Highs in the Low 100’s

I spent a month of the summer after graduating high school in the panhandle of Texas volunteering for the Student Conservation Corps. We worked trail maintenance in an area of the Guadalupe Mountains National Park where flash floods breathed brief life into wildflowers and routinely obliterated the trail yielding frequent search and rescue missions. Scott Bates led our project, personally selecting us, six diverse teens from around the country. Daisy from Colorado, Spike from North Carolina, and I was Fern from Washington. Then there were the three boys whose trail names I forget: Vermont, inner city Chicago and New Jersey. Scott confessed he chose me for my Wilderness First Aid Mountaineers training; he wanted a medic on board in case something happened to him. Luckily there were no accidents, and I was glad for the opportunity to be on the crew. I parlayed that experience into future jobs with the National Forest Service and the National Park Service for many subsequent seasons.

Our crew stayed in the backcountry for 21 days straight, working a section of trail from near our camp to further up in the hills. Our job was to delineate the trail, proofing it against heavy rainfall erosion. We built up rocky tread and cairns, as well as countless water-bars and footbridges over dry creek beds. We worked out in the desert in full work clothes, leather work boots, leather gloves and helmets, with not a speck of shade around. To get an early start on the day, Scott would wake us early with flute playing and after breakfast we would march out the trail to where we had left off the afternoon prior. In the evening we would lie out on the rocks under a half-dome of stars so bright and so dense the Milky Way was nearly opaque. We would relax and watch for shooting stars that fell as thick as snowflakes. It felt like if we stuck our tongues out we might just catch one.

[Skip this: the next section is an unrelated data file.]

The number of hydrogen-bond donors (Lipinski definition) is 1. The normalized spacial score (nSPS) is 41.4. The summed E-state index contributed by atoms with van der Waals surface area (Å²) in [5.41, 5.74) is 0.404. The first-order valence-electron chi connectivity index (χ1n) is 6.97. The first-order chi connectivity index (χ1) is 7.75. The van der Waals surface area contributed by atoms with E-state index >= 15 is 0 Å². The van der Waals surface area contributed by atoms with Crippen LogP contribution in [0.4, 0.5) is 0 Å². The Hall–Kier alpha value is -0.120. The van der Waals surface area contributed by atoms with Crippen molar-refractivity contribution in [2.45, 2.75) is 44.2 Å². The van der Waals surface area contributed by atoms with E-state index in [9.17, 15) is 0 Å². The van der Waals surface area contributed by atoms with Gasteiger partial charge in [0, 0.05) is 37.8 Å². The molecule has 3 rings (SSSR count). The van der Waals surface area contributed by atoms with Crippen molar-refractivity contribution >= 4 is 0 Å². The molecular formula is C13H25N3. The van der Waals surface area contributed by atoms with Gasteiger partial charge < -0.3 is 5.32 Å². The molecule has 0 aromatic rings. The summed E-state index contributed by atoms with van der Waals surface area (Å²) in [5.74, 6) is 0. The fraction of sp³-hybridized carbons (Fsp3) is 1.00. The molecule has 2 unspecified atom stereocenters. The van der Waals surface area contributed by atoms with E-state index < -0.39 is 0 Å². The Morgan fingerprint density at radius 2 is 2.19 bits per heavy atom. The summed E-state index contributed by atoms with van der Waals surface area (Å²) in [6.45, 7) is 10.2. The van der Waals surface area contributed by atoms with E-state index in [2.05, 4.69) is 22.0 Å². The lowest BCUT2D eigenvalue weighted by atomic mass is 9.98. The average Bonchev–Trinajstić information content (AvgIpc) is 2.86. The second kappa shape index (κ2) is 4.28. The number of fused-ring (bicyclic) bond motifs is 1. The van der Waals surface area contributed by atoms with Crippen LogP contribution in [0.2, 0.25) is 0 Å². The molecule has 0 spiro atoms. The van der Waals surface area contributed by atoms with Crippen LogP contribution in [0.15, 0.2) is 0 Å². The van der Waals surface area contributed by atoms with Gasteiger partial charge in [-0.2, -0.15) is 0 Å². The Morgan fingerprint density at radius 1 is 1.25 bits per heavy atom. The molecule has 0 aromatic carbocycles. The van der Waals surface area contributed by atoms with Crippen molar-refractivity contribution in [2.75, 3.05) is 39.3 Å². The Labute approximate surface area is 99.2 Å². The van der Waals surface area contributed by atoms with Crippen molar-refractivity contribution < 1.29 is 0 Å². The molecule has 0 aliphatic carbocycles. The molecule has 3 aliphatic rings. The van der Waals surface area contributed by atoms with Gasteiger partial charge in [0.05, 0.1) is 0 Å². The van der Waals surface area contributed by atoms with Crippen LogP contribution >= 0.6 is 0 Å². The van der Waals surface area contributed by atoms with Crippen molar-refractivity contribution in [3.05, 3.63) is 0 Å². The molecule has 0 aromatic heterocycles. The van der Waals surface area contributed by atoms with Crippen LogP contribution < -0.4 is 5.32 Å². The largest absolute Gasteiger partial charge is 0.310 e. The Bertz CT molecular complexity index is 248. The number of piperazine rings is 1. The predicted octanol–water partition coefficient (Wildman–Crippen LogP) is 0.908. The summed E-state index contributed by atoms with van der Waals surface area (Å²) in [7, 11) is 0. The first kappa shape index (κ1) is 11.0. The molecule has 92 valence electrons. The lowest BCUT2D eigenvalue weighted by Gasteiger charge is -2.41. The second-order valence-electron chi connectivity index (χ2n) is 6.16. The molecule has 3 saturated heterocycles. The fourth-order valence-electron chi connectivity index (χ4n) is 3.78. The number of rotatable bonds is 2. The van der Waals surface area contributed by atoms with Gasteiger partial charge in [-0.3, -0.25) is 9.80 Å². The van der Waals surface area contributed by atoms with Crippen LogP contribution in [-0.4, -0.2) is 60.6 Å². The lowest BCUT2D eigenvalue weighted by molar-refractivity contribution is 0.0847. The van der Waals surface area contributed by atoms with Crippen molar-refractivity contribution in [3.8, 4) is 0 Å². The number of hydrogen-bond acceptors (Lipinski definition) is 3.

The National Park Service packer, who’s name I recall being Jack, visited us weekly to resupply our camp with water; he was on horseback accompanied by pack-mules. We used the water sparingly. I was the only one who bathed daily (via sponge bath), although none of us washed our hair ever. Midmorning every day we would interrupt our trailwork to gather around the radio at a designated time. To keep the lines of communication open Scott would radio dispatch. During this short exchange between Scott and dispatch we would receive the weather report. Every day it was the same: sunny, with highs in the low 100s. We found this hilarious standing there in our workgear drinking hot water from our canteens in the relentless heat: highs in the low 100s. The joke was on us! I cherish those memories, but I don’t mind trading desert for lake.

Her grumpy expression belies her enjoyment
Baba and Lake battling the heat

Today was another perfect day at Newman Lake with highs in the low 100’s. I’m so grateful to my parents for maintaining this lake cabin oasis—a slice of family history and my happy place. We hovered near the water all day as the thermometer rose, playing in the water and taking Lady Kitty in for frequent swims and dunks. We made banana ice cream (frozen bananas blended with a bit of soy milk). Nana, Lake and I went for a sunset moonlight canoe paddle after Lady Kitty went to bed. Then Lake and I finished the evening with a courageous (due to the proximity of coyotes per Lake) night swim.

Who’s having more fun? Nana or Lady Kitty?

Dear Reader, I hope you’re finding ways to beat the heat as well. Please let me know. I love hearing from you!

Marking Time